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NASA Space Science

New Spacecraft Set For Dangerous Jupiter Trip 159

Posted by kdawson
from the by-jove dept.
solaGratia passes along word of the equipping of Juno, the most heavily armored craft ever to be launched to another planet. The launch is scheduled for a year from now. "In a specially filtered cleanroom in Denver, where Juno is being assembled, engineers recently added a unique protective shield around its sensitive electronics. ... 'For the 15 months Juno orbits Jupiter, the spacecraft will have to withstand the equivalent of more than 100 million dental X-rays,' said... Juno's radiation control manager... [The] titanium box — about the size of an SUV's trunk — encloses Juno's command and data handling box..., power and data distribution unit..., and about 20 other electronic assemblies. The whole vault weighs about 200 kilograms (500 pounds)."
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New Spacecraft Set For Dangerous Jupiter Trip

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  • SUV's trunk... (Score:5, Insightful)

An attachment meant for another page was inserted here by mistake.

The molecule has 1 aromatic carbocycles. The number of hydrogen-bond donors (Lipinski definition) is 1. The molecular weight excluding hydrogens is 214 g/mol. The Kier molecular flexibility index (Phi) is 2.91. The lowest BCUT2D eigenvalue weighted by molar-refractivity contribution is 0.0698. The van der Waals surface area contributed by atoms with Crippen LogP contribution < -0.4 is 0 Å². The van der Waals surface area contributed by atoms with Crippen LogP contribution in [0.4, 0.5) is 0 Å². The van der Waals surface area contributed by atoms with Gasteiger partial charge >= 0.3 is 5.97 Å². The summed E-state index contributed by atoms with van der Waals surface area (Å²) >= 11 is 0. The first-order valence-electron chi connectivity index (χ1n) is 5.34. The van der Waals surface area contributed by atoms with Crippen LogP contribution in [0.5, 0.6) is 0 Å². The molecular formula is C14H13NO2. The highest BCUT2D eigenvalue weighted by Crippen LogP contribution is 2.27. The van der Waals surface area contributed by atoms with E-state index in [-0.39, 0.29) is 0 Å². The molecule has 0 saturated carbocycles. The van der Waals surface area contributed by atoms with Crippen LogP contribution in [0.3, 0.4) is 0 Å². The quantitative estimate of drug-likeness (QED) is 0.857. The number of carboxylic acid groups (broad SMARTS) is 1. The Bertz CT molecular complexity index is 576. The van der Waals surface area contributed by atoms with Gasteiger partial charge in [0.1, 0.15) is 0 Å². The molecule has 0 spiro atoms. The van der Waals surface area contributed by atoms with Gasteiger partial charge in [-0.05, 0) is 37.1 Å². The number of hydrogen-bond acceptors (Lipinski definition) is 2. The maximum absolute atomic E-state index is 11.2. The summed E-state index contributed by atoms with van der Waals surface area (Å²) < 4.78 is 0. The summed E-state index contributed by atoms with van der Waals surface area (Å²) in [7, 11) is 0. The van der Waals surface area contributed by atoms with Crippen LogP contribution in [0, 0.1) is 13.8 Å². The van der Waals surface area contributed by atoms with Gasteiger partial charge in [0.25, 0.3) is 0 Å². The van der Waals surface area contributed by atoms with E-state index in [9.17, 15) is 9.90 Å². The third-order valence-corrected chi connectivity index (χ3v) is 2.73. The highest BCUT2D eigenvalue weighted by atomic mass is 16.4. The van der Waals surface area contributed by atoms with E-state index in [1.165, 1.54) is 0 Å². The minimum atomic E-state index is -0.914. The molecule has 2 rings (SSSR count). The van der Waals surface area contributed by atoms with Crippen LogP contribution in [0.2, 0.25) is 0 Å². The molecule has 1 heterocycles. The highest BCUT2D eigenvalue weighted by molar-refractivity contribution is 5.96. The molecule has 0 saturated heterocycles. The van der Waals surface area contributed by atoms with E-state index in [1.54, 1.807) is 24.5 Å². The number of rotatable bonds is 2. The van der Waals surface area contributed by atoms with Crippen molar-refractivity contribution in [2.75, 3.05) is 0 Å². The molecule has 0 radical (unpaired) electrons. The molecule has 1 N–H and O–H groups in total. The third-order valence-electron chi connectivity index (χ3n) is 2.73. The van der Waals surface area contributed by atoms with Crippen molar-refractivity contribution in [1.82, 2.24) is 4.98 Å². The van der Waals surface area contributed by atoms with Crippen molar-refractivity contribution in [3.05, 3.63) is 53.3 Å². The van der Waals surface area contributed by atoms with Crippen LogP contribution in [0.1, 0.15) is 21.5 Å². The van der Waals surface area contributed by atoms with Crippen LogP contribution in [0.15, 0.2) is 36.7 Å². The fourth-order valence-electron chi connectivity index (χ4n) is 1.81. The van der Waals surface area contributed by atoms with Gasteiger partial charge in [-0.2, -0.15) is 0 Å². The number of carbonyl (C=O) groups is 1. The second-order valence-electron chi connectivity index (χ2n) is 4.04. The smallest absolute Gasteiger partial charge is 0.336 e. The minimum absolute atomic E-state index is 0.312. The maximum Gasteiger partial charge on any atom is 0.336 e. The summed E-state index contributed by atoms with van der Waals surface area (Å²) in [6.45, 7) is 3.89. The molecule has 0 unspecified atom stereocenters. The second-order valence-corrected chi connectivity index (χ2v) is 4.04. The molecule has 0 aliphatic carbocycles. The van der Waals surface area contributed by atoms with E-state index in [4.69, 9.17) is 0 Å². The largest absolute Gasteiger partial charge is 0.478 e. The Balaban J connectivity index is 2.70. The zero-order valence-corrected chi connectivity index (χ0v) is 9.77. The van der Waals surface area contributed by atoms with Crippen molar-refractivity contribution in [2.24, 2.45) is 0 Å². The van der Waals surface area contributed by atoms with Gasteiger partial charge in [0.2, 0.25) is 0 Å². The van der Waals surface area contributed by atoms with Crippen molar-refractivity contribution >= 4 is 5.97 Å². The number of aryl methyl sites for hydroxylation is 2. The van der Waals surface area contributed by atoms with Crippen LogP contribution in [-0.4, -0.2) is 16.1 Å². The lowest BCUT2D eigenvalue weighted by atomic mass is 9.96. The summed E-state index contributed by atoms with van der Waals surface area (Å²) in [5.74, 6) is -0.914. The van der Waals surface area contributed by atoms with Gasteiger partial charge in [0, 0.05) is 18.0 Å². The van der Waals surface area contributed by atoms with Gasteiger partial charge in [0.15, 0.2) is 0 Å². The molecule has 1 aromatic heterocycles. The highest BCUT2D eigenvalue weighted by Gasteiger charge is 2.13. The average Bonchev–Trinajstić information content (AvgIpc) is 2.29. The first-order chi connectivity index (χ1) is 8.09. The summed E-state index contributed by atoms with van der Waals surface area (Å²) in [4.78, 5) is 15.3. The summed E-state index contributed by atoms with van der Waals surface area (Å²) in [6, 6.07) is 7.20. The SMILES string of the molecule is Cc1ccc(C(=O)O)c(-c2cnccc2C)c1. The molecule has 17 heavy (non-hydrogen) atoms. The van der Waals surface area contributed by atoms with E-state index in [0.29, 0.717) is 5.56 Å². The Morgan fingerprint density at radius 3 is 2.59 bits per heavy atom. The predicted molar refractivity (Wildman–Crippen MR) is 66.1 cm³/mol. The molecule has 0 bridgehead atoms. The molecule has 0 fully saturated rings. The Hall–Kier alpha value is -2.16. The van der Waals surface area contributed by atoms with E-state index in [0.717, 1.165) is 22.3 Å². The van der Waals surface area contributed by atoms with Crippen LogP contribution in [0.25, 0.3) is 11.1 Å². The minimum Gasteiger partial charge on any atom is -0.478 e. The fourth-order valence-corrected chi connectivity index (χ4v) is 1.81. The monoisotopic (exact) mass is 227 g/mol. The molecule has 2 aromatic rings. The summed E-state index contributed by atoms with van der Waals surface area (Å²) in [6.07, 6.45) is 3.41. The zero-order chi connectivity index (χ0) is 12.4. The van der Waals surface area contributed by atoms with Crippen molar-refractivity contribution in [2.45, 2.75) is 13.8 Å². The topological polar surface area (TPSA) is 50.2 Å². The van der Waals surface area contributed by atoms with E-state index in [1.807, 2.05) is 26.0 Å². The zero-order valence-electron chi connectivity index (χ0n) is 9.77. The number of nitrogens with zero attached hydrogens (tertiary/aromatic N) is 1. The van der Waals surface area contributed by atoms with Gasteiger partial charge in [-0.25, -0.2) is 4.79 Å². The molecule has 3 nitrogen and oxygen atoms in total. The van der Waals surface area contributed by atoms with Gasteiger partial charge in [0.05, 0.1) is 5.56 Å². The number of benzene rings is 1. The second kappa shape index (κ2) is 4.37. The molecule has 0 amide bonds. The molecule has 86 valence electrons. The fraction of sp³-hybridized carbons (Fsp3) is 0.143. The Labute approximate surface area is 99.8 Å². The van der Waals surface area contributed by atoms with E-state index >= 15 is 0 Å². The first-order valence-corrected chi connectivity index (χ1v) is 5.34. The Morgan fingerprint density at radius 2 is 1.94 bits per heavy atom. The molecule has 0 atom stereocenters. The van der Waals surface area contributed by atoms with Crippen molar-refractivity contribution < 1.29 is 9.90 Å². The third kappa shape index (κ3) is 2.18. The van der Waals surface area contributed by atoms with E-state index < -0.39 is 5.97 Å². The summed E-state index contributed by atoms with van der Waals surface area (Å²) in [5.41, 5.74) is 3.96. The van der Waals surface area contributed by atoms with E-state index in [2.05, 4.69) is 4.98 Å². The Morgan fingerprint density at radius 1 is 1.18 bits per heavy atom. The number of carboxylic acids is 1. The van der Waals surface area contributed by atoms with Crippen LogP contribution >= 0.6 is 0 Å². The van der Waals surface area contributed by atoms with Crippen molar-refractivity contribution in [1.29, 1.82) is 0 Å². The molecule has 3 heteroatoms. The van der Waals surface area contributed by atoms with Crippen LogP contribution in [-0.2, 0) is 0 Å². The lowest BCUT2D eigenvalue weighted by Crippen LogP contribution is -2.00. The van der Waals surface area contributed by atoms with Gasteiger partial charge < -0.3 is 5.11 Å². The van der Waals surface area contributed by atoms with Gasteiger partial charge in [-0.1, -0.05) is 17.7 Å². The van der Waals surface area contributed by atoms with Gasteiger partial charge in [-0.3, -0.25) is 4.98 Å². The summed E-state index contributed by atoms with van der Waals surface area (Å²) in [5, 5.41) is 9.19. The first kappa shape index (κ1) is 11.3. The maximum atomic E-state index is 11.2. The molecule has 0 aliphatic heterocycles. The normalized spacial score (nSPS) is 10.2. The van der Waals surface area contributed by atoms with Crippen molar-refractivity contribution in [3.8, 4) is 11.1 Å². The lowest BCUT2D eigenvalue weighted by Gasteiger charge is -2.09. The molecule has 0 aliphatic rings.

by Wyatt Earp (1029) on Sunday August 08, 2010 @02:16AM (#33178512)

    An SUV doesn't have a trunk.

  • SUV trunks? (Score:4, Insightful)

    by Mr. Freeman (933986) on Sunday August 08, 2010 @02:44AM (#33178604)
    Has the US population degraded to the point that we can't figure out what a square meter is? Do we need to measure volume in terms of SUV trunks?

    I'll forgive people for not being familiar for units of radiation exposure because it's not something that 99% of the population will ever deal with, but how the hell does a dental x-ray put it in perspective? It's not like you can feel an X-ray. (If you can feel radiation then it's way more than enough to kill you, below insta-death levels you're not going to feel a damn thing).

    At least with the size of the thing they gave dimensions in addition to their bullshit comparison, they didn't even bother to mention with real units how much radiation this thing will have to withstand. This serves to do nothing but perpetuate the idiocy growing more and more common in the US today.